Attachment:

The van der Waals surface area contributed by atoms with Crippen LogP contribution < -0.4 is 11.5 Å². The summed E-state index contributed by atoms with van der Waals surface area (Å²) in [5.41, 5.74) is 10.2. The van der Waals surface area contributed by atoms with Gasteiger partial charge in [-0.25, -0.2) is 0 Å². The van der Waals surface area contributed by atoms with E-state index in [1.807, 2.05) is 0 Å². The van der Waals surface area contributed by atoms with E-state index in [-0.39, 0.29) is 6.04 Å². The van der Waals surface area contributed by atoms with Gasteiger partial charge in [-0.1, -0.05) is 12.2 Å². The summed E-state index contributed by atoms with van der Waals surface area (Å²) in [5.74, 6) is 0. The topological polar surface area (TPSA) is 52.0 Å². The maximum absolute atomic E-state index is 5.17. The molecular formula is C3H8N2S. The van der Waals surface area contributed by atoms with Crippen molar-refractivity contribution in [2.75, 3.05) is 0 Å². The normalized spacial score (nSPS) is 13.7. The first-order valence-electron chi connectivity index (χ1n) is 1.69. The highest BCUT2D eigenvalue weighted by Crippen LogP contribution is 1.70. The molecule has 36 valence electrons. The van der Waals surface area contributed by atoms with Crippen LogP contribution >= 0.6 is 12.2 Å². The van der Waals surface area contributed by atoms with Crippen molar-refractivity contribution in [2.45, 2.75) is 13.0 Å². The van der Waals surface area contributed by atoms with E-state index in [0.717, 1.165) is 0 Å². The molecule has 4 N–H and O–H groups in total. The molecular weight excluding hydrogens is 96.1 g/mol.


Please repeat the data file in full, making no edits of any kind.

The van der Waals surface area contributed by atoms with Crippen LogP contribution < -0.4 is 11.5 Å². The summed E-state index contributed by atoms with van der Waals surface area (Å²) in [5.41, 5.74) is 10.2. The van der Waals surface area contributed by atoms with Gasteiger partial charge in [-0.25, -0.2) is 0 Å². The van der Waals surface area contributed by atoms with E-state index in [1.807, 2.05) is 0 Å². The van der Waals surface area contributed by atoms with E-state index in [-0.39, 0.29) is 6.04 Å². The van der Waals surface area contributed by atoms with Gasteiger partial charge in [-0.1, -0.05) is 12.2 Å². The summed E-state index contributed by atoms with van der Waals surface area (Å²) in [5.74, 6) is 0. The topological polar surface area (TPSA) is 52.0 Å². The maximum absolute atomic E-state index is 5.17. The molecular formula is C3H8N2S. The van der Waals surface area contributed by atoms with Crippen molar-refractivity contribution in [2.75, 3.05) is 0 Å². The normalized spacial score (nSPS) is 13.7. The first-order valence-electron chi connectivity index (χ1n) is 1.69. The highest BCUT2D eigenvalue weighted by Crippen LogP contribution is 1.70. The molecule has 36 valence electrons. The van der Waals surface area contributed by atoms with Crippen LogP contribution >= 0.6 is 12.2 Å². The van der Waals surface area contributed by atoms with Crippen molar-refractivity contribution in [2.45, 2.75) is 13.0 Å². The van der Waals surface area contributed by atoms with E-state index in [0.717, 1.165) is 0 Å². The molecule has 4 N–H and O–H groups in total. The molecular weight excluding hydrogens is 96.1 g/mol.